Oh, so true, so kind was he!
Damon was the pride of nature,
Charming in his every feature;
Damon lived alone for me;
Melting kisses,
Murmuring blisses:
Who so lived and loved as we?

3.
Never shall we curse the morning.
Never bless the night returning,
Sweet embraces to restore:
Never shall we both lie dying,
Nature failing, Love supplying
All the joys he drain'd before:

Death come end me,
To befriend me:
Love and Damon are no more

by John Dryden.

How blest, how firm the Statesman stands,
(Him no low intrigue shall move),
Circled by faithful kindred bands,
And propp'd by fond fraternal love.


When his speeches hobble vilely,
What! "Hear him" burst from brother Hiley,
When the faltering periods lag,
Hark to the cheers of brother Bragge.


When the faltering periods lag,
Or his yawning audience flag,
When his speeches hobble vilely,
Or the House receives him drily,
Cheer, O! cheer him brother Bragge!
Cheer, O! cheer him brother Hiley!


Each a gentleman at large,
Lodg'd and fed at public charge.
Paying (with a grace to charm ye)
This the fleet, and that the army.


Brother Bragge and brother Hiley,
Cheer him! when he speaks so vilely,
Cheer him! when his audience flag,
Brother Hiley, brother Bragge.

by George Canning.

Sweet in her green dell the flower of beauty slumbers,
Lull'd by the faint breezes sighing through her hair;
Sleeps she and hears not the melancholy numbers
Breathed to my sad lute 'mid the lonely air.

Down from the high cliffs the rivulet is teeming
To wind round the willow banks that lure him from above:
O that in tears, from my rocky prison streaming,
I too could glide to the bower of my love!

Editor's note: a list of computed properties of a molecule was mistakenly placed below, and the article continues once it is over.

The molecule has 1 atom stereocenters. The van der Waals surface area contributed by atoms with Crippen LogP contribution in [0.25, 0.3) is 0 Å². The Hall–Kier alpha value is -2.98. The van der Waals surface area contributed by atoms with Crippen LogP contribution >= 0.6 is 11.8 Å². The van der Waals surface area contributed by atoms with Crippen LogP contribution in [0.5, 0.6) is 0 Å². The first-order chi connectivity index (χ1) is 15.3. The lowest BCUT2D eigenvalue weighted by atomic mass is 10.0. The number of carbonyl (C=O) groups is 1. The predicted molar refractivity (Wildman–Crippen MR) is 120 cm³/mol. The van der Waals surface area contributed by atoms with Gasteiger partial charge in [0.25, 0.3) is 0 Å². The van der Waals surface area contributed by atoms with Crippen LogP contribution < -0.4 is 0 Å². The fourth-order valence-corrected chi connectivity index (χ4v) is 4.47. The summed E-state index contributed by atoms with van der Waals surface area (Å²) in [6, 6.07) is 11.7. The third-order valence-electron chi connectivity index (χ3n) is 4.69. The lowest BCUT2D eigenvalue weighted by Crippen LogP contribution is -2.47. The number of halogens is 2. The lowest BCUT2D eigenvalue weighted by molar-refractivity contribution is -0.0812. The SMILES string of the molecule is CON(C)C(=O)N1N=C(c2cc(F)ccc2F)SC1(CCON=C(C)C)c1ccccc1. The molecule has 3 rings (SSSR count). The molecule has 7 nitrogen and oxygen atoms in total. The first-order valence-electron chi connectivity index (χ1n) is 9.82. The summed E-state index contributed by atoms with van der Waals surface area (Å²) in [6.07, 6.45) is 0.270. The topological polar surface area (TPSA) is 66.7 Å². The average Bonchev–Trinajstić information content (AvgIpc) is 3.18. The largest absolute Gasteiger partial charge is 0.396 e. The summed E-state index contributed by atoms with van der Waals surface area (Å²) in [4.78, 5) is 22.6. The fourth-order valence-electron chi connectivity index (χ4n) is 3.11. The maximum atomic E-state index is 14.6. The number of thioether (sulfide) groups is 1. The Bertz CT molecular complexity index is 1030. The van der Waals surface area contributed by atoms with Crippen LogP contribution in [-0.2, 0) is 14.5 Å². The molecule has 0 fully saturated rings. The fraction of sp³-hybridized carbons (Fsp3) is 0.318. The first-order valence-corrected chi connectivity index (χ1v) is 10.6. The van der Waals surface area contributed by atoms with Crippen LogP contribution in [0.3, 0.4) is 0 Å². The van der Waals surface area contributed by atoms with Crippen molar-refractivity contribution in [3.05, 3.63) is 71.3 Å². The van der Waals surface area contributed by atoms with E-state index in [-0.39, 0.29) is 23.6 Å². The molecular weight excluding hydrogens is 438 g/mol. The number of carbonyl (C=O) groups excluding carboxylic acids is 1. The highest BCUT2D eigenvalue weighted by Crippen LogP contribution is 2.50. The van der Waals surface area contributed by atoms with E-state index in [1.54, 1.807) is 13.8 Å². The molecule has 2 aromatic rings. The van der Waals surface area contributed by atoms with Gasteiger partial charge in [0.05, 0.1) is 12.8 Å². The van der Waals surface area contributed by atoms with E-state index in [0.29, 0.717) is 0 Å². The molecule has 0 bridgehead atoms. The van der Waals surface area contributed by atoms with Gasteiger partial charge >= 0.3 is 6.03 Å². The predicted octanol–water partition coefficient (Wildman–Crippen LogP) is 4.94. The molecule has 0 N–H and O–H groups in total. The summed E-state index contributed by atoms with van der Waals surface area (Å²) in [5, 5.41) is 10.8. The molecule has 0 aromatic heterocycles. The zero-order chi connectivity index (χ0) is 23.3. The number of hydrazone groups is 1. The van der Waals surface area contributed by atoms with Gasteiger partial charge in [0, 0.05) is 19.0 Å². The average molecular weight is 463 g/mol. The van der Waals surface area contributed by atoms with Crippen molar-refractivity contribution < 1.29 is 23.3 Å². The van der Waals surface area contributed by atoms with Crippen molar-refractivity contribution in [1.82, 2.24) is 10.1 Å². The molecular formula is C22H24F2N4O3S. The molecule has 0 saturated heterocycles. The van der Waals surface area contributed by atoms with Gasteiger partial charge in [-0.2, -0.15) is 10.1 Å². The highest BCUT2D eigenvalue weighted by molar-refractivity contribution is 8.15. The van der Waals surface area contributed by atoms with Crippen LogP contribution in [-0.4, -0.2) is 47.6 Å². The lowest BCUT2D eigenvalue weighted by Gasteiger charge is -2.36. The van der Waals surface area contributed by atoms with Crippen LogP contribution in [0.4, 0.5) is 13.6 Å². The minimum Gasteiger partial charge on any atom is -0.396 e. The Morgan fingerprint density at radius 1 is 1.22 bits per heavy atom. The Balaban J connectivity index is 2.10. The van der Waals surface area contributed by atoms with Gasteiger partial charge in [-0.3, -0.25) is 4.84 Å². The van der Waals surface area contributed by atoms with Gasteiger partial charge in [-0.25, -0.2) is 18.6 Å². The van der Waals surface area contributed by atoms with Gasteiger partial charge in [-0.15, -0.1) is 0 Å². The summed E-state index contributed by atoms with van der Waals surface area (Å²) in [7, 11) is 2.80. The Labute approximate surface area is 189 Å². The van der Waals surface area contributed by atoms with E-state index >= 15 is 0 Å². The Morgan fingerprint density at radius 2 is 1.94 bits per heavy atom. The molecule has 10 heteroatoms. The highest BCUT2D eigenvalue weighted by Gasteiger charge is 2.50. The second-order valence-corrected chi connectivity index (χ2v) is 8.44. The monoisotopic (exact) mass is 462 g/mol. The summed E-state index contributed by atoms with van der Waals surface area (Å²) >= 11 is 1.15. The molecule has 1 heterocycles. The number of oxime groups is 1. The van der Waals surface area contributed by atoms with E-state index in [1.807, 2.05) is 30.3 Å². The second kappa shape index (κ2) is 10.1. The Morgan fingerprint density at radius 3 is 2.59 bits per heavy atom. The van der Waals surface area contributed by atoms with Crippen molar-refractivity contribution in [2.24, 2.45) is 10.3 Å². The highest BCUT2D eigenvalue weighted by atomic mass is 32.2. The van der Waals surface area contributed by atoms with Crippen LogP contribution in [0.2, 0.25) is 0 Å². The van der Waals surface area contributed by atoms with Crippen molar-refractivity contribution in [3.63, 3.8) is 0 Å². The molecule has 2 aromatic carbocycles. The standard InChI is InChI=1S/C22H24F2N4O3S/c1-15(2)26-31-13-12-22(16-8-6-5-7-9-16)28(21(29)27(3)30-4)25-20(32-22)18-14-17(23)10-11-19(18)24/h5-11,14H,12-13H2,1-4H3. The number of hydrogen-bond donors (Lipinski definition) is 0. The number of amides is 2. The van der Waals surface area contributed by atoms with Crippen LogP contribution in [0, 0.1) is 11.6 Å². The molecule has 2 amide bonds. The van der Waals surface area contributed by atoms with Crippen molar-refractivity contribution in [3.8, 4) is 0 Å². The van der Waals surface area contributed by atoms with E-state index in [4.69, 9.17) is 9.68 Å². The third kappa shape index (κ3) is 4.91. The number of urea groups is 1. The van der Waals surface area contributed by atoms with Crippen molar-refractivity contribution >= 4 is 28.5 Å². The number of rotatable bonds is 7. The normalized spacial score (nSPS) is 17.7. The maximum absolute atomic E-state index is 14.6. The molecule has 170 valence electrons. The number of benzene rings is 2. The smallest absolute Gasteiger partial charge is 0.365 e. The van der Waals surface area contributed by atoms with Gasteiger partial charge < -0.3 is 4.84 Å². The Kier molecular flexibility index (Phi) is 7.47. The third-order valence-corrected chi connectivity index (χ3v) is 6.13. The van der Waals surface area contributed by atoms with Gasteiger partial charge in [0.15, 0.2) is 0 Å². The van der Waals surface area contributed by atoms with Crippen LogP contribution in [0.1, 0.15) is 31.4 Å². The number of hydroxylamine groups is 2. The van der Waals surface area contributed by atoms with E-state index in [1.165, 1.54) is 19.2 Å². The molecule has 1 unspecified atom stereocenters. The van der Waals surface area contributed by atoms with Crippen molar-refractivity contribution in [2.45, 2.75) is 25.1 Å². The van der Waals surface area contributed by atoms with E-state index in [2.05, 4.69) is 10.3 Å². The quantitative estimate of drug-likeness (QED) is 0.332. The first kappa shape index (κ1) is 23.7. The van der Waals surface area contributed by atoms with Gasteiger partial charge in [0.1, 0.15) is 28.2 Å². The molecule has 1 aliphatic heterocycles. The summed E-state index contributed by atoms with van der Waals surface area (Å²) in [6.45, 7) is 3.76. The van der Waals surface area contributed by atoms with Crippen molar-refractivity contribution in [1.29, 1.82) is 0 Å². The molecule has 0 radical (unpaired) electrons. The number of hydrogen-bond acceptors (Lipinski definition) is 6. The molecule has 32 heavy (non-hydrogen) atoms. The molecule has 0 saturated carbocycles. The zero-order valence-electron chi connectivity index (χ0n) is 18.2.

Ah! where the woodbines with sleepy arms have wound her,
Opes she her eyelids at the dream of my lay,
Listening, like the dove, while the fountains echo round her,
To her lost mate's call in the forests far away.

Come then, my bird! For the peace thou ever bearest,
Still Heaven's messenger of comfort to me—
Come—this fond bosom, O faithfullest and fairest,
Bleeds with its death-wound, its wound of love for thee!

by George Darley.

The Given Heart

I wonder what those lovers mean, who say
They have giv'n their hearts away.
Some good kind lover tell me how;
For mine is but a torment to me now.

If so it be one place both hearts contain,
For what do they complain?
What courtesy can Love do more,
Than to join hearts that parted were before?

Woe to her stubborn heart, if once mine come
Into the self-same room;
'Twill tear and blow up all within,
Like a granado shot into a magazine.

Then shall Love keep the ashes, and torn parts,
Of both our broken hearts:
Shall out of both one new one make,
From hers, th' allay; from mine, the metal take.

For of her heart he from the flames will find
But little left behind:
Mine only will remain entire;
No dross was there, to perish in the fire.

by Abraham Cowley.

To M. S. G. : When I Dream That You Love Me

When I dream that you love me, you'll surely forgive;
Extend not your anger to sleep;
For in visions alone your affection can live,--
I rise, and it leaves me to weep.

Then, Morpheus! envelope my faculties fast,
Shed o'er me your languor benign;
Should the dream of to-night but resemble the last,
What rapture celestial is mine!

They tell us that slumber, the sister of death,
Mortality's emblem is given;
To fate how I long to resign my frail breath,
If this be a foretaste of heaven!

Ah! frown not, sweet lady, unbend your soft brow,
Nor deem me to happy in this;
If I sin in my dream, I atone it for now,
Thus doom'd but to gaze upon bliss.

Though in visions, sweet lady, perhaps you may smile,
Oh, think not my penance deficient!
When dreams of your presence my slumbers beguile,
To awake will be torture sufficient.

by George Gordon Byron.